Image from Pexels.

Image from Pexels.

I had just returned from winter break. This wasn’t what I had planned for my junior year. Soon I was supposed to start ACT prep. The winter formal would be coming up at the end of the month, and I needed to decide if I wanted to attend. One minute I was worrying about my IB Psych paper, the next I was planning a funeral. I don’t think it ever occurred to me that my mother was actually going to die, although she had been diagnosed with cancer when I was in eighth grade. She seemed so strong mentally about her illness, but I think it caused me to overlook her physical condition. Your life can change in the blink of an eye, but your reaction is crucial to the outcome.

11th Grade Life Crisis

I was my mother’s only child, and we lived alone, so our relationship was very close. I considered her to be my best friend. We were part of a packaged deal. I wasn’t just Cara; I was Cara of Dawn and Cara. I knew how to be a daughter, but the idea of being my own person after her death was confusing. I thought my intelligence had died with her. Maybe I wasn’t that smart after all. The intensity of the grief I experienced affected me when completing the simplest of assignments. I was scared of how my future would turn out. Junior year is arguably already the hardest year of high school without experiencing the death of a parent. Questions about college and my day-to-day life lingered in my thoughts. Although it started out rough, the last eleven months have turned out to be my greatest learning experience.

Listen, But Decide for Yourself

Listen to the advice everybody has to tell you. Most likely they genuinely want to help you. Listening is not the same as acting on that advice. When I decided I wanted to take my classes online for the rest of the school year, I was met with much resistance. I was told I wasn’t taking enough time to think it through and that I was isolating myself. In reality, I knew taking IB and honors classes while struggling with grief was not going to work. I knew moving in with my father for the first time was going to be an adjustment, and I wanted enough quality time to build a relationship with him. I wasn’t oblivious to the fact that colleges might not view taking standard level classes during junior year favorably, but I decided my mental health was going to be a priority. Ultimately, make the decisions that you know are best for you.

Finding Your Priorities

If you asked somebody to describe me, I’m sure one of the words they would include is serious. I have always been a serious person, but before my mother passed away, I was serious about the wrong things. Since I was in middle school, I made attending college my number one goal. I spent obscene amounts of time talking about college and my grades. The thought of turning in an assignment late gave me the chills.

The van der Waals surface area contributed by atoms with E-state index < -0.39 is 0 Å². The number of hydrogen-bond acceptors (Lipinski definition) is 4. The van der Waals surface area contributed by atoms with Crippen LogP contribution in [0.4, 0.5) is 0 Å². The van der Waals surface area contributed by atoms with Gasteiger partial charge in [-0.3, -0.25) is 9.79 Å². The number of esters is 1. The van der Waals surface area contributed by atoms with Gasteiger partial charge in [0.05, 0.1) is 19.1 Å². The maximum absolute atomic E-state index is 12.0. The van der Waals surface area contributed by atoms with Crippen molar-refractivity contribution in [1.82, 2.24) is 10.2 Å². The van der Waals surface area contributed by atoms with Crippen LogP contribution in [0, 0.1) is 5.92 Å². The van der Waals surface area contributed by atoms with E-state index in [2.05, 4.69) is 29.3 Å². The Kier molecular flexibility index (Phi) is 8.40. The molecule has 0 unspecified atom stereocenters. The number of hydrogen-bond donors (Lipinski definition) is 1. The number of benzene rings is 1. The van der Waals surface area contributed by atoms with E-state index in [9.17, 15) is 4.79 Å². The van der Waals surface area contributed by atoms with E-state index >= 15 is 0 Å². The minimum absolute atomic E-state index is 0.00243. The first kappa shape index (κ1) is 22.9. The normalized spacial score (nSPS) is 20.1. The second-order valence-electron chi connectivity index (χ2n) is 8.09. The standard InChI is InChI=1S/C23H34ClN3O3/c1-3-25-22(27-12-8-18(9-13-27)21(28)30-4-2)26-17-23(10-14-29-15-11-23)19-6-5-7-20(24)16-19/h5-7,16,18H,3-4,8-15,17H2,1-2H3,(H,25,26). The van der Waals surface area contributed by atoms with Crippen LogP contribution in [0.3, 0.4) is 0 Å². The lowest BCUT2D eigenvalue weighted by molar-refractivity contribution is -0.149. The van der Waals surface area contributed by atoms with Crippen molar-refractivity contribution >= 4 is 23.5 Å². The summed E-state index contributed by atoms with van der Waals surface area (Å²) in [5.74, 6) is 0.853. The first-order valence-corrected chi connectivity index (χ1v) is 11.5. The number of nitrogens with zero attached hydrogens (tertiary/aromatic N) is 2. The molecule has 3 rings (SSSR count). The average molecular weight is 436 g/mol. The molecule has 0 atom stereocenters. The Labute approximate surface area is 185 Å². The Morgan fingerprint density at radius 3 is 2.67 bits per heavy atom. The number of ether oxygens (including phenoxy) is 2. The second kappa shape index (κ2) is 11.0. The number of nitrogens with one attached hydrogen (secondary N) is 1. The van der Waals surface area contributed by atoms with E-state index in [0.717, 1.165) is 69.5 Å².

Now, in no way am I saying you shouldn’t take your education seriously, but you should remember it is not a life or death situation. The world will not burst into flames because you turn your English paper in a day late. My education is very important to me, but I also realize the importance of the quality of my relationships. I am serious about making time for my friends and family. Before the passing of my mother, I rarely spent time with my friends outside of school. I am now try to find time for them on a regular basis, even if it’s short due to our busy schedules. My friends have become my family, and I know they are a big part of why I have been able to experience happiness again.

To Each His (or Her) Own

It is okay to cry hysterically when you feel overwhelmed. It is okay to feel like laughing until your stomach aches. It is okay to lay in your room with the lights off while watching soap operas. It is okay to want to be surrounded by your loved ones. Do not let anybody else tell you how to grieve. I think the first couple months are like a roller coaster; it is quite the bumpy ride. As time goes on, you become aware of what triggers your emotions. You are still on a ride, but it becomes more predictable. For a while I struggled with finally feeling cheerful again. When people asked me how I was, I felt a little guilty responding “I’m the happiest I’ve ever been!” It’s true; I do have a lot to be happy about. Of course I miss my mother, but that doesn’t mean I have to put my life on hold. I still have my life to live, and I intend to live it to the fullest.

The one year anniversary of her passing will be this upcoming January. So much has changed in the past year, but I have no complaints. I don’t deny that it has been hard, but at the same time there is so much for which to be grateful. I may have lost my mother, but I gained a level of strength and independence I never imagined I would possess.

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the author

Cara Claflin is a senior who attends a public school in Minneapolis, Minnesota. Even though she plans to stay in Minnesota, attending college in a state that doesn’t have snowstorms in May is starting to sound appealing. She hopes to double major in journalism and marketing. Cara loves helping high school students make the most of all the resources available to them. At school, she is an editor for her school’s newspaper and takes part in a leadership group. When she has some free time, she enjoys dancing, listening to music, reading, and watching music and dance competition reality shows.

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  1. Kisi on December 7, 2013

    I really like this article, good points were brought up especially with taking consolation with your friends I know I’ve done that so many times and it actually what keeps me going when I’m down and about to give up. Very well written!

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